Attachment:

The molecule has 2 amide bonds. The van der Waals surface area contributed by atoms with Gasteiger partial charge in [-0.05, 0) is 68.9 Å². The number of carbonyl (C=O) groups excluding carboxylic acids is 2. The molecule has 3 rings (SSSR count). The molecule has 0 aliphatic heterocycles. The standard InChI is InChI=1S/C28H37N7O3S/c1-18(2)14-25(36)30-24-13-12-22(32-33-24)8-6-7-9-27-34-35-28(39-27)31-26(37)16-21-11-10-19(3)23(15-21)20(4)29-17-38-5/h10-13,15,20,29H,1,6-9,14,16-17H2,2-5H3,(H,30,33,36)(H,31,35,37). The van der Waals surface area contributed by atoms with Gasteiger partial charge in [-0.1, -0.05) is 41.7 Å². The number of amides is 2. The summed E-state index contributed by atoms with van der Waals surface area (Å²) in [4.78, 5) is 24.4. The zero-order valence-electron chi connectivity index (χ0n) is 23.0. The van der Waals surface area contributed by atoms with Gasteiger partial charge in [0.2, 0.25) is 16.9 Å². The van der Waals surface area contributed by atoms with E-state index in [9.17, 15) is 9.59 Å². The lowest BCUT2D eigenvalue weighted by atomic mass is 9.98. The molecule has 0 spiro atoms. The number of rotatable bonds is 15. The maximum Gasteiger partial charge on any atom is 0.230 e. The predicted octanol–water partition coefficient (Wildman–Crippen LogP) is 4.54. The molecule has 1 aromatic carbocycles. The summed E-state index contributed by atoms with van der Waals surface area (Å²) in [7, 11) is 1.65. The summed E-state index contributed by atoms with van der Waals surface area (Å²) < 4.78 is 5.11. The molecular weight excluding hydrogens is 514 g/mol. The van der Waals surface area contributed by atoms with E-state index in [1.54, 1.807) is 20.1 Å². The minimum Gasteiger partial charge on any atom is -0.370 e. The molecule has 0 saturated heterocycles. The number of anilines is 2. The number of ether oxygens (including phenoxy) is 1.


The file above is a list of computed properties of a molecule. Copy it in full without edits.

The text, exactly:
The molecule has 2 amide bonds. The van der Waals surface area contributed by atoms with Gasteiger partial charge in [-0.05, 0) is 68.9 Å². The number of carbonyl (C=O) groups excluding carboxylic acids is 2. The molecule has 3 rings (SSSR count). The molecule has 0 aliphatic heterocycles. The standard InChI is InChI=1S/C28H37N7O3S/c1-18(2)14-25(36)30-24-13-12-22(32-33-24)8-6-7-9-27-34-35-28(39-27)31-26(37)16-21-11-10-19(3)23(15-21)20(4)29-17-38-5/h10-13,15,20,29H,1,6-9,14,16-17H2,2-5H3,(H,30,33,36)(H,31,35,37). The van der Waals surface area contributed by atoms with Gasteiger partial charge in [-0.1, -0.05) is 41.7 Å². The number of amides is 2. The summed E-state index contributed by atoms with van der Waals surface area (Å²) in [4.78, 5) is 24.4. The zero-order valence-electron chi connectivity index (χ0n) is 23.0. The van der Waals surface area contributed by atoms with Gasteiger partial charge in [0.2, 0.25) is 16.9 Å². The van der Waals surface area contributed by atoms with E-state index in [9.17, 15) is 9.59 Å². The lowest BCUT2D eigenvalue weighted by atomic mass is 9.98. The molecule has 0 spiro atoms. The number of rotatable bonds is 15. The maximum Gasteiger partial charge on any atom is 0.230 e. The predicted octanol–water partition coefficient (Wildman–Crippen LogP) is 4.54. The molecule has 1 aromatic carbocycles. The summed E-state index contributed by atoms with van der Waals surface area (Å²) in [7, 11) is 1.65. The summed E-state index contributed by atoms with van der Waals surface area (Å²) < 4.78 is 5.11. The molecular weight excluding hydrogens is 514 g/mol. The van der Waals surface area contributed by atoms with E-state index in [1.54, 1.807) is 20.1 Å². The minimum Gasteiger partial charge on any atom is -0.370 e. The molecule has 0 saturated heterocycles. The number of anilines is 2. The number of ether oxygens (including phenoxy) is 1.